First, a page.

AL DIA started covering the career of this Latina trailbrazer ever since she was appointed Executive Director of "Congreso de Latinos Unidos", a non-profit organizations she transformed through her leadership into a moder multiservice community organization in North Philadelphia. She became the first Latina to serve in the cabinet of the Philadelphia Mayor when Mayor John Street appointed her as Commissioner of Human Services. She went to become the executive director of the United Way of Southeastern Pennsylvania, before assuming her current role as director of Vanguard's Retail Investor Group. 

Martinez, who was born and raised in Puerto Rico, is the daughter of teachers who taught in rural Jayuya in the Caribbean island. Although they were not specifically involved in politics, they believed deeply in public service, a value they instilled in her. She graduated as a lawyer from Georgetown Universirty, in Washington DC, before settling in Philadelpha that AL DIA has followed for the past 25 years.

"For me, the Latino community in Philadelphia was always inspiring and a reason to fight for more opportunity, justice, and resources," she told AL DÍA in a early interview.

José Garcés

With a business career that spans nearly two decades, José Garcés is a visionary chef and entrepreneur who mainstreamed Latino cuisine in the U.S.

He started his career in New York, but it was in Philadelphia whwre he transformed the city's restaurant scene concieving and developing Latino-themed exclusive locations that later reached later Atlantic City and New York.

Garces was born in Chicago, Illinois, to Ecuadorian parents who moved to the United States during the late 1960s. Growing up on the northside of Chicago, Garces was surrounded by a very diverse community, from Italian to Irish to Polish to Mexican. In 2005, Garces opened his first restaurant in Philadelphia, Amada, named after his grandmother. 

He has traveled to several continents sharing his expertise and influence with many others, and he has made what he defines as "the true culinary art” the way to make the Latino culture better known to the rest of America.

“Our food, our culture is so diverse and has so many different avenues that it can’t help but bring people together,” he said in an interview with AL DÍA.

 

Pedro Ramos

Pedro A. Ramos is president and CEO of the Philadelphia Foundation, one of the nation's first community foundations. Pedro has spent his career guiding organizations through critical turning points and redefining how those organizations support and communicate with the communities they serve. He is a collaborative leader with a proven track record of forging next-level partnerships in his roles of serving and leading legal, business, government, and non-profit organizations in the region. "All... all the work we do is to connect neighbors with each other," Ramos said at an event in 2019. "We want to make it easier for people to connect with each other, and be able to turn intention into action.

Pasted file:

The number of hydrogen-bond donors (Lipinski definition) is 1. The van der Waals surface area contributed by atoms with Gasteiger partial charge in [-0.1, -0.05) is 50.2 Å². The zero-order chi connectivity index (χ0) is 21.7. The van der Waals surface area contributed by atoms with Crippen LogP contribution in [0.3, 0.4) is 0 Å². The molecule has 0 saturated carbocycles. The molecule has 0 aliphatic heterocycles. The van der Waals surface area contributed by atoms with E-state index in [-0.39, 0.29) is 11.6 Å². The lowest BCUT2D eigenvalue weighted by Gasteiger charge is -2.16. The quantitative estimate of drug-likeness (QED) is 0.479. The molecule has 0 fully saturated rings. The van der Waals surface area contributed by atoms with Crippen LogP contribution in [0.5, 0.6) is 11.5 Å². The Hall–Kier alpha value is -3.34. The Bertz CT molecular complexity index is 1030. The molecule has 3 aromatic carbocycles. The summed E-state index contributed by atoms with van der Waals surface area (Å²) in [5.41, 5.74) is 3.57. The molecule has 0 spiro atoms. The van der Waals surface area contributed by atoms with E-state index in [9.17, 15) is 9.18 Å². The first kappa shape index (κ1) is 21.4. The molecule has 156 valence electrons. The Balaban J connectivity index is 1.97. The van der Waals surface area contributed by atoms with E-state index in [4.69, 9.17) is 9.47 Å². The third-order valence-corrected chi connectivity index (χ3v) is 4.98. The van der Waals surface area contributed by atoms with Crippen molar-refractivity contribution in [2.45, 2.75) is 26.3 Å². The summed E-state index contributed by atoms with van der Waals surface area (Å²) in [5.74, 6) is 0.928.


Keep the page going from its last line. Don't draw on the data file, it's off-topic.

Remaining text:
Pedro Rivera

Pedro Rivera is the former Secretary of Education of Pennsylvania, having been nominated by Pennsylvania Governor Tom Wolf and confirmed in June 2015. Previously, he served as superintendent of the Lancaster School District. As of October 1, 2020, he began a new role as President of Thaddeus Stevens College of Technology. "If I hadn't had the support of my family, if I hadn't had the help of the community to lift me up and keep me engaged, I never would have had the opportunity to be secretary," Rivera told AL DÍA in 2015.

Pedro Cortes

Pedro A. Cortés was twice Secretary of State of Pennsylvania. He was the first Latino confirmed in the cabinet and the oldest Secretary of State in Pennsylvania's history. Cortés was also the first Puerto Rican Secretary of State in the United States, outside the Commonwealth of Puerto Rico. "As Latinos, we are known for our ability to work hard. To make the most of every opportunity, not for personal gain, but for the common good. Because what is good for Latinos is good for the state," Cortés told AL DÍA in 2016.

Felipe Restrepo

Luis Felipe Restrepo is a United States Circuit Judge of the United States Court of Appeals for the Third Circuit and a former United States District Judge of the United States District Court for the Eastern District of Pennsylvania. "Citizenship is not a spectator sport. You must participate in a democracy," she said in a speech at the 2018 Mother Cabrini Immigrant Heritage Awards.

Pat DeCarlo

Patricia DeCarlo, a native of Puerto Rico, has dedicated most of her life to the struggle for justice and the empowerment of all people. After graduating from the University of Pennsylvania School of Law, DeCarlo became an attorney with Camden Regional Legal Services in New Jersey. "I want people to know that they have in their own hands the resources to change. If we just sit at home complaining or asking someone to solve our problems for us, we will never solve anything," DeCarlo told AL DÍA in 2016.

Nilda Ruiz

Nilda Iris Ruiz is the President and General Director of the Association of Puerto Ricans on the Move, Inc. (APM). After a 25 year career and her time from 1999 to 2005 as one of the directors at the National Council of La Raza (NCLR), Nilda Ruiz took the reins of APM.

Born and raised in Philadelphia, she decided to take the challenge because of her motivation towards the community and because she knew the great number of opportunities that exist and that were not being distributed.

"I didn't come back for the title but for what the agency could do for the community," Ruiz said. "Philadelphia is a difficult city for any Latino, man or woman because everything tends to be black and white. There is a lack of unity that is very evident in the city.